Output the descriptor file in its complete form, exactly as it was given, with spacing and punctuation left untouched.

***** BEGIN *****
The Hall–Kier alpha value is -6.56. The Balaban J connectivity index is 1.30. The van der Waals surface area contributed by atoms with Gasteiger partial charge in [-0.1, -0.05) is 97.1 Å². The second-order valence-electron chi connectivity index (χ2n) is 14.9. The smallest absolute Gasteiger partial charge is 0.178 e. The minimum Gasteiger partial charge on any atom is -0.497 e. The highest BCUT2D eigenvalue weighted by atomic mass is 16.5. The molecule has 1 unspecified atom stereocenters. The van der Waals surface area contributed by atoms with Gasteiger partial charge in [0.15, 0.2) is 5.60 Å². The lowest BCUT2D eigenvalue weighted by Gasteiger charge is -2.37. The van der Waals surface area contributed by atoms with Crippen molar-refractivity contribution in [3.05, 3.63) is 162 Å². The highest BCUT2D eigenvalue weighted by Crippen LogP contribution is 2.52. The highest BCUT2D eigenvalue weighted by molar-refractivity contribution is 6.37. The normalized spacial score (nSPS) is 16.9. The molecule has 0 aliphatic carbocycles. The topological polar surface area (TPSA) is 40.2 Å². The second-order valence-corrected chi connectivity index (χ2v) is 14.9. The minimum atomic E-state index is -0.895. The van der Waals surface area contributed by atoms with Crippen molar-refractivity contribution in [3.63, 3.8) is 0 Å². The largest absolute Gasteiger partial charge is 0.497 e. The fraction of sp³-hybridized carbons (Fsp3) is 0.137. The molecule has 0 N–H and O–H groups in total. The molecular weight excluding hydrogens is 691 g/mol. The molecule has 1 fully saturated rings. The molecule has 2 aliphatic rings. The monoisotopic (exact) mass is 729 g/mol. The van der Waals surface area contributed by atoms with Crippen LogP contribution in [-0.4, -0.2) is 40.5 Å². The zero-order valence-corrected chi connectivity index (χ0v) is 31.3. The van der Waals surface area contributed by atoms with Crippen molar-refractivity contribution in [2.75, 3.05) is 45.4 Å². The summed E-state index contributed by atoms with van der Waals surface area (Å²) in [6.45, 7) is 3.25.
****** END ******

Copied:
The Hall–Kier alpha value is -6.56. The Balaban J connectivity index is 1.30. The van der Waals surface area contributed by atoms with Gasteiger partial charge in [-0.1, -0.05) is 97.1 Å². The second-order valence-electron chi connectivity index (χ2n) is 14.9. The smallest absolute Gasteiger partial charge is 0.178 e. The minimum Gasteiger partial charge on any atom is -0.497 e. The highest BCUT2D eigenvalue weighted by atomic mass is 16.5. The molecule has 1 unspecified atom stereocenters. The van der Waals surface area contributed by atoms with Gasteiger partial charge in [0.15, 0.2) is 5.60 Å². The lowest BCUT2D eigenvalue weighted by Gasteiger charge is -2.37. The van der Waals surface area contributed by atoms with Crippen molar-refractivity contribution in [3.05, 3.63) is 162 Å². The highest BCUT2D eigenvalue weighted by Crippen LogP contribution is 2.52. The highest BCUT2D eigenvalue weighted by molar-refractivity contribution is 6.37. The normalized spacial score (nSPS) is 16.9. The molecule has 0 aliphatic carbocycles. The topological polar surface area (TPSA) is 40.2 Å². The second-order valence-corrected chi connectivity index (χ2v) is 14.9. The minimum atomic E-state index is -0.895. The van der Waals surface area contributed by atoms with Crippen molar-refractivity contribution in [3.63, 3.8) is 0 Å². The largest absolute Gasteiger partial charge is 0.497 e. The fraction of sp³-hybridized carbons (Fsp3) is 0.137. The molecule has 0 N–H and O–H groups in total. The molecular weight excluding hydrogens is 691 g/mol. The molecule has 1 fully saturated rings. The molecule has 2 aliphatic rings. The monoisotopic (exact) mass is 729 g/mol. The van der Waals surface area contributed by atoms with Crippen LogP contribution in [-0.4, -0.2) is 40.5 Å². The zero-order valence-corrected chi connectivity index (χ0v) is 31.3. The van der Waals surface area contributed by atoms with Crippen molar-refractivity contribution in [2.75, 3.05) is 45.4 Å². The summed E-state index contributed by atoms with van der Waals surface area (Å²) in [6.45, 7) is 3.25.